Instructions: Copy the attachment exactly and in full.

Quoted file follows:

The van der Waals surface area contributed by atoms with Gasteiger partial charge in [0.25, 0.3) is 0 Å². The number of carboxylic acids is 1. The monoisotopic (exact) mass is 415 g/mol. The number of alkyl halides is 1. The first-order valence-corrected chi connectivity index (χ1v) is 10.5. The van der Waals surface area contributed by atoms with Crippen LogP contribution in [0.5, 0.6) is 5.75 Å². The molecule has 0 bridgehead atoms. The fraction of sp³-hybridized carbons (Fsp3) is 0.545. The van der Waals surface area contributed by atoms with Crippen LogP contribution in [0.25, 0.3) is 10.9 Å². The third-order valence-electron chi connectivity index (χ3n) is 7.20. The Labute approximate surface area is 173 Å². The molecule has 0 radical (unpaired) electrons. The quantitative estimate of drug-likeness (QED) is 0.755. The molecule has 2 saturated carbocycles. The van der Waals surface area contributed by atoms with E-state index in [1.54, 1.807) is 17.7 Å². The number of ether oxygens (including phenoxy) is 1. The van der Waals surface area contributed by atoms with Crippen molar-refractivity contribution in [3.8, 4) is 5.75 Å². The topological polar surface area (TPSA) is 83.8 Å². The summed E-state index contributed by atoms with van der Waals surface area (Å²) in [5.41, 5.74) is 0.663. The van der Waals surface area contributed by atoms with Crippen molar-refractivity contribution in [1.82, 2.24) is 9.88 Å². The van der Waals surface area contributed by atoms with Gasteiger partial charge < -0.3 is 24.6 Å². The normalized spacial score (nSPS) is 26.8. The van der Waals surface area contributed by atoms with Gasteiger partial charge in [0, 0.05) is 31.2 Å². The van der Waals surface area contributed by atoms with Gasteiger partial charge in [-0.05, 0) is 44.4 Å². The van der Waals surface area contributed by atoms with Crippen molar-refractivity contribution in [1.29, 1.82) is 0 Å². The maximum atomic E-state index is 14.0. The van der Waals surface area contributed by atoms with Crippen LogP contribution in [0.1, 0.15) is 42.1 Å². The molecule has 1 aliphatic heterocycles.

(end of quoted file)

The van der Waals surface area contributed by atoms with Gasteiger partial charge in [0.25, 0.3) is 0 Å². The number of carboxylic acids is 1. The monoisotopic (exact) mass is 415 g/mol. The number of alkyl halides is 1. The first-order valence-corrected chi connectivity index (χ1v) is 10.5. The van der Waals surface area contributed by atoms with Crippen LogP contribution in [0.5, 0.6) is 5.75 Å². The molecule has 0 bridgehead atoms. The fraction of sp³-hybridized carbons (Fsp3) is 0.545. The van der Waals surface area contributed by atoms with Crippen LogP contribution in [0.25, 0.3) is 10.9 Å². The third-order valence-electron chi connectivity index (χ3n) is 7.20. The Labute approximate surface area is 173 Å². The molecule has 0 radical (unpaired) electrons. The quantitative estimate of drug-likeness (QED) is 0.755. The molecule has 2 saturated carbocycles. The van der Waals surface area contributed by atoms with E-state index in [1.54, 1.807) is 17.7 Å². The number of ether oxygens (including phenoxy) is 1. The van der Waals surface area contributed by atoms with Crippen molar-refractivity contribution in [3.8, 4) is 5.75 Å². The topological polar surface area (TPSA) is 83.8 Å². The summed E-state index contributed by atoms with van der Waals surface area (Å²) in [5.41, 5.74) is 0.663. The van der Waals surface area contributed by atoms with Crippen molar-refractivity contribution in [1.82, 2.24) is 9.88 Å². The van der Waals surface area contributed by atoms with Gasteiger partial charge < -0.3 is 24.6 Å². The normalized spacial score (nSPS) is 26.8. The van der Waals surface area contributed by atoms with Gasteiger partial charge in [0, 0.05) is 31.2 Å². The van der Waals surface area contributed by atoms with Gasteiger partial charge in [-0.05, 0) is 44.4 Å². The van der Waals surface area contributed by atoms with Crippen molar-refractivity contribution in [1.29, 1.82) is 0 Å². The maximum atomic E-state index is 14.0. The van der Waals surface area contributed by atoms with Crippen LogP contribution in [0.1, 0.15) is 42.1 Å². The molecule has 1 aliphatic heterocycles.